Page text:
FIGS. 9A to 9C show an example of a clamping structure which utilizes the elastic force of spring members. In these figures, reference numeral 20 designates a vibration transmitting member of made metal and having pipe-shaped guides 20a which extend along the upper and lower edges forming clearances into which supporting plates 216 (described below) are inserted. The drive unit 11 is secured to the middle of the vibration transmitting member with screws. Reference numeral 21 designates a pair of clamping members made up of two parallel pipes 11a slidably inserted into the above-described guides 20a. The supporting plates 21b are secured to the inner end portions of the clamping members 21. The outer end portion of the clamping members 21 are bent to form arms 21c which are used to hold the side frames 12b of the back 21a. Spring members 22 such as coil springs are connected between the supporting plates 21b to pull the clamping members 21 towards each other. Screws 23 are screwed into threaded holes 20b and pushed against the supporting plates 21b so as to fix the clamping members 21.

The mounting the above-described body-sensible acoustic device on the back 12a will be described.

First, the screws 23 are loosened so that the clamping members 21 can move freely. Under this condition, the clamping member 21 are pulled away from each other against the elastic force of the spring members 22 by holding the arms 21c with the hands and are positioned on the rear side of back 12a in such a manner that the arm 21c hold the side frames 12b from behind. Under this condition, the arms 21c are released so that the spring member 22 pull the clamping members 21 toward each other to cause the arms 21c to firmly hold the side frames 12b.

Thus, the body-sensible acoustic device is mounted on the seat back 12a. When, under condition, the drive unit 11 is operated, the clamping members 21 may be made loose by the operation of vibration transmitting member 20. In order to eliminate this difficulty, the clamping members 21 are combined with the vibration transmitting member 20 by tightening the screws. Thereafter, the covers 15 is installed. Thus, the body-sensible acoustic device is completely positively mounted on the back 12a.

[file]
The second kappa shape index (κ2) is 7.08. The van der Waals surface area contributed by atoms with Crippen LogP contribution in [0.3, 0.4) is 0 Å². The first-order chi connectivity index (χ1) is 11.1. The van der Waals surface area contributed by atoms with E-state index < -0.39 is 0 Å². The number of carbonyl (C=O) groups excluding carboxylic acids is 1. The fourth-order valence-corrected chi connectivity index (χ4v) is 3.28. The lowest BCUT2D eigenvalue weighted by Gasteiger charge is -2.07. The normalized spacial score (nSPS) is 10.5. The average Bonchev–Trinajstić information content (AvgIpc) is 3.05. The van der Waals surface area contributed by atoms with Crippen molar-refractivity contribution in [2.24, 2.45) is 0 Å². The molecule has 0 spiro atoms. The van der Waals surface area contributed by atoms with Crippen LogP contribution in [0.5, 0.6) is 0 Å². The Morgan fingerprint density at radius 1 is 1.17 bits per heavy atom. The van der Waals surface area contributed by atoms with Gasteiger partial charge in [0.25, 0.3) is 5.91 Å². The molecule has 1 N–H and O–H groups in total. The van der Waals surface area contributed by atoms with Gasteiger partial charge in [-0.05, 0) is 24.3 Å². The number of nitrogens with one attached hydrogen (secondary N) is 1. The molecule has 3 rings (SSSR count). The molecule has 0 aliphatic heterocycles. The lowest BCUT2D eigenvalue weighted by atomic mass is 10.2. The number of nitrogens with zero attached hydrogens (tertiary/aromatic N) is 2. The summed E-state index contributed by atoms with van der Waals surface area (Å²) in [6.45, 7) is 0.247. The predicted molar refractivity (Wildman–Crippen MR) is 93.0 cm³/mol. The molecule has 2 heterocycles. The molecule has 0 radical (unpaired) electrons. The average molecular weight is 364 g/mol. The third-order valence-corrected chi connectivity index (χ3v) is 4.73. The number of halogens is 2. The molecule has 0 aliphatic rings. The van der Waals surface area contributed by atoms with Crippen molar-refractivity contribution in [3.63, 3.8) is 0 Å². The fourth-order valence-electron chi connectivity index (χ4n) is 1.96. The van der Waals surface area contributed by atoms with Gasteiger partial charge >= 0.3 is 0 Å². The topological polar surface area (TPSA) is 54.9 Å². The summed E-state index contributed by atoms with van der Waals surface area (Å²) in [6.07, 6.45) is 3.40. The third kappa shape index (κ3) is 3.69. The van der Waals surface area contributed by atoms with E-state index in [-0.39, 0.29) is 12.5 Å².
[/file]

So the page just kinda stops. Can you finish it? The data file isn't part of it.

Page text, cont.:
In the above-described embodiment, the distance between the arms 21c can be changed as required, and therefore the device can be mounted on a variety of seat backs of different width.

When the drive unit 11 is driven, the vibration transmitting member 20 is vibrated by the drive unit 11. The vibration of the vibration transmitting member 20 is transmitted through the clamping members to the side frames 12b on the back 12a. Accordingly, the side frames 12b are vibrated and the whole back 12a is vibrated through the wavy springs FIGS. 12A and 12B which are connected between the side frames 12b. Thus, extremely low-frequency components are positively transmitted to the back of the person in the seat.

FIGS. 10A to 10C another example of the device of the invention, which is obtained by adding a heat radiating plate 24 to the device shown in FIGS. 9A to 9C. The heat radiating plate 24 is used to radiate the heat of power transistors 25a in a power amplifer 25. The heat radiating plate 24 is made of heat conductive material, and it is installed through spacers 24a of heat conductive material on the vibration transmitting member 20. The heat radiating plate 24 has a through-hole 24b into which the drive unit 11 is inserted. The printed circuit board 25c of the power amplifier 25 is mounted through spacers 25b on the heat radiating plate 24. The power transistors 25a of the power amplifier 25 are pressed against the heat radiating plate 24 by elastic members 25d. The printed circuit board also has a through-hole to receive the drive unit 11. The heat radiating plate 24 has screwdriver insertion holes 25e at positions corresponding to the positions of the above-described screws 23. Reference numeral 26 designates a cover for the power amplifier.